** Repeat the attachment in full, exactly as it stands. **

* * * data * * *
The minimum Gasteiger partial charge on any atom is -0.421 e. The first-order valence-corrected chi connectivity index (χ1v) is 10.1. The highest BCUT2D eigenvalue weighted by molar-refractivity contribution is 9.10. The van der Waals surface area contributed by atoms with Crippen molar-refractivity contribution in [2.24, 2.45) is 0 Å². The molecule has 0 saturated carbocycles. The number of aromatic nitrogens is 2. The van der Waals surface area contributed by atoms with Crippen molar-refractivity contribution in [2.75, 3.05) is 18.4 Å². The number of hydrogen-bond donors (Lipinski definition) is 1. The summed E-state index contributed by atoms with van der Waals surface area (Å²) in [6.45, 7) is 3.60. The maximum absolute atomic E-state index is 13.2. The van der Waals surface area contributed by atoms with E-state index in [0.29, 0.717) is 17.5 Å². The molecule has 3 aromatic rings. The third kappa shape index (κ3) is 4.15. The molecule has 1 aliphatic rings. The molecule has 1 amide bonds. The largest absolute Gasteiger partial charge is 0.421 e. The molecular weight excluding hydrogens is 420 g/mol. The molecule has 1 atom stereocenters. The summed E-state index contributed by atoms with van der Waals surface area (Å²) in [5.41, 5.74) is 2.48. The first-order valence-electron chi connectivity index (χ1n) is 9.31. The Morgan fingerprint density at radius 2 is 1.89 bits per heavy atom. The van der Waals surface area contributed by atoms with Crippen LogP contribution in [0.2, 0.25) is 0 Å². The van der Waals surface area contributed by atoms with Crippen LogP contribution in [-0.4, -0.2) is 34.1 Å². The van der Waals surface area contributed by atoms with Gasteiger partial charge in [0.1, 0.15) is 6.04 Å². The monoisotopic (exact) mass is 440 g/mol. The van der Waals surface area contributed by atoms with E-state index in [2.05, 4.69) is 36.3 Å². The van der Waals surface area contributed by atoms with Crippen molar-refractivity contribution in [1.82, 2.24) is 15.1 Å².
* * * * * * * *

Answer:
The minimum Gasteiger partial charge on any atom is -0.421 e. The first-order valence-corrected chi connectivity index (χ1v) is 10.1. The highest BCUT2D eigenvalue weighted by molar-refractivity contribution is 9.10. The van der Waals surface area contributed by atoms with Crippen molar-refractivity contribution in [2.24, 2.45) is 0 Å². The molecule has 0 saturated carbocycles. The number of aromatic nitrogens is 2. The van der Waals surface area contributed by atoms with Crippen molar-refractivity contribution in [2.75, 3.05) is 18.4 Å². The number of hydrogen-bond donors (Lipinski definition) is 1. The summed E-state index contributed by atoms with van der Waals surface area (Å²) in [6.45, 7) is 3.60. The maximum absolute atomic E-state index is 13.2. The van der Waals surface area contributed by atoms with E-state index in [0.29, 0.717) is 17.5 Å². The molecule has 3 aromatic rings. The third kappa shape index (κ3) is 4.15. The molecule has 1 aliphatic rings. The molecule has 1 amide bonds. The largest absolute Gasteiger partial charge is 0.421 e. The molecular weight excluding hydrogens is 420 g/mol. The molecule has 1 atom stereocenters. The summed E-state index contributed by atoms with van der Waals surface area (Å²) in [5.41, 5.74) is 2.48. The first-order valence-electron chi connectivity index (χ1n) is 9.31. The Morgan fingerprint density at radius 2 is 1.89 bits per heavy atom. The van der Waals surface area contributed by atoms with Crippen LogP contribution in [0.2, 0.25) is 0 Å². The van der Waals surface area contributed by atoms with Crippen LogP contribution in [-0.4, -0.2) is 34.1 Å². The van der Waals surface area contributed by atoms with Gasteiger partial charge in [0.1, 0.15) is 6.04 Å². The monoisotopic (exact) mass is 440 g/mol. The van der Waals surface area contributed by atoms with E-state index in [2.05, 4.69) is 36.3 Å². The van der Waals surface area contributed by atoms with Crippen molar-refractivity contribution in [1.82, 2.24) is 15.1 Å².